Melbourne-based electronic producer Rory McPike is also known for his work under aliases such as Bleekman, 2200 and Pickleman, and while it arrives self-titled, this latest album on London label Brokntoys offers up his third longplayer as Rings Around Saturn since he emerged under the name in 2015. There’s a balance between more dancefloor-centred and more downtempo territory, with the eleven tracks collected here primarily inhabiting an IDM-electro space that occasionally veers off into more ambient terrain.
There’s also a distinctly retro-gazing feel to many of these tracks, with clattering drum machines powering away alongside analogue synth squelches – indeed, a lot of this album feels more influenced by European New Wave electronics than anything else. Opening track ‘Saturnine’ introduces the spacey feel that permeates beneath a lot of this collection, ushering in an ambient intro segue that sees an undulating synth sequence and glowing pads swelling against a wash of dubbed-out background whispers and squelches, the resulting effect sitting somewhere between beatless krautrock and minimal wave.
From there, ‘Pulp Tech’ sees chunky electro rhythms locking into place against dark EBM-tinged bass synths, while glittering bell-like tones twinkle against stuttering pitch-shifted effects, the track seeming to get snarled up in a mess of its own digital spinbacks at one point before somehow emerging back out the other side. ‘Event Strike’ sees the surging techno rhythms shifting to the forefront as skipping 4/4 snares trace a path beneath ominous wobbling analogue bass, the layers gradually coiling up into a mass of dark prog-techno laced momentum.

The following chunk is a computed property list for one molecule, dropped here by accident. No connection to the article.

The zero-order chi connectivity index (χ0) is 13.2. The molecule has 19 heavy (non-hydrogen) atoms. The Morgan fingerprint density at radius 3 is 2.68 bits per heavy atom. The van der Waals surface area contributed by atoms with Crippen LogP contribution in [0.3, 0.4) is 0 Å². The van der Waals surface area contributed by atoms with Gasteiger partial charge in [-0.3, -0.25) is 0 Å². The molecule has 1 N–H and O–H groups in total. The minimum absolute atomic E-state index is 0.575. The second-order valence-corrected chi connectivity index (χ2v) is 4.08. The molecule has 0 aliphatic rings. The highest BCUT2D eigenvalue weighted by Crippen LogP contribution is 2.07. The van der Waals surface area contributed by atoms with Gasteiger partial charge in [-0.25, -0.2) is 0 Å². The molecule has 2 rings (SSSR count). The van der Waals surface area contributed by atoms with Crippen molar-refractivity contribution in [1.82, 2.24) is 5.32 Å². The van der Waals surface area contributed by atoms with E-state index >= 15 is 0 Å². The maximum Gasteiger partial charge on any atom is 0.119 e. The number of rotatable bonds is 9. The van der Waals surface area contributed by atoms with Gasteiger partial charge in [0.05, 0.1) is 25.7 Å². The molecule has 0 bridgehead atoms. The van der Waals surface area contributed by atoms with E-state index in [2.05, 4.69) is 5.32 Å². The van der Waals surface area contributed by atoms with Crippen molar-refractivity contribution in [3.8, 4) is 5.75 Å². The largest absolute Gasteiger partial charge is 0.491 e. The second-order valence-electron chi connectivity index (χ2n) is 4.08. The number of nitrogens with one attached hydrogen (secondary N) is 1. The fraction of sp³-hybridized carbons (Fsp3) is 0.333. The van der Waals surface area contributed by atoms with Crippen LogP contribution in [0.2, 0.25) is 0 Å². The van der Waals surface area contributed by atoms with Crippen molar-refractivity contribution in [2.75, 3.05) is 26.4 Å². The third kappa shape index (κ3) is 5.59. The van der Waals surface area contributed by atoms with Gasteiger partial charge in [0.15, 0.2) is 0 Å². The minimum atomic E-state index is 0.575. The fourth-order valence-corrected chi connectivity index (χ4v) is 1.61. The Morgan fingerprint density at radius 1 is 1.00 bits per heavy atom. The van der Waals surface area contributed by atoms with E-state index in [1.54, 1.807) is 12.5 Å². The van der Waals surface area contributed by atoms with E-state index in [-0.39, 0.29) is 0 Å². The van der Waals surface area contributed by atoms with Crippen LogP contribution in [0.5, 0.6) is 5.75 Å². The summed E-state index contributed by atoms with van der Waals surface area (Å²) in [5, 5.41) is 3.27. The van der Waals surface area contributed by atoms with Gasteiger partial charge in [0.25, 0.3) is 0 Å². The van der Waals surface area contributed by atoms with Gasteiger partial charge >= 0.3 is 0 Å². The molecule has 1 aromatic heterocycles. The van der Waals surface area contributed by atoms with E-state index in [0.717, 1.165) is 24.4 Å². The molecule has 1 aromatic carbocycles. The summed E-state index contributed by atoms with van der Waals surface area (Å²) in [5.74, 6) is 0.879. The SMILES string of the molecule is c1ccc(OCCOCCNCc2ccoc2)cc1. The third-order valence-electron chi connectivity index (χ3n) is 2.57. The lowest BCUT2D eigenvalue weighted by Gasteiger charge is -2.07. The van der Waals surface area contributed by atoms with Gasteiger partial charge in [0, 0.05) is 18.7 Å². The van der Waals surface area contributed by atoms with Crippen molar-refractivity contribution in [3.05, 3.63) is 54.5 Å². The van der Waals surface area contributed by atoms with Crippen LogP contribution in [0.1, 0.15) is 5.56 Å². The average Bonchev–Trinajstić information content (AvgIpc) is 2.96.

Elsewhere, ’World Interior’ whisks the listener off for a sheeny glide through shimmering Detroit-tinged synth arpeggios and glinting pads that suggests early nineties ambient house along the lines of The Orb or Global Communication. While there’s a keen balance between upbeat and downtempo / ambient material here, it’s the tracks where McPike starts to leave the more well-beaten path that really yield the most memorable results, such as the eerie ‘Automatic Memory’, which sees detuned analogue synths being twisted and stretched into new forms against an off-centre, skittering rhythmic groove and walls of ominously wailing electronics. A strong album that’s likely to please headphone groovers and dancefloor movers alike.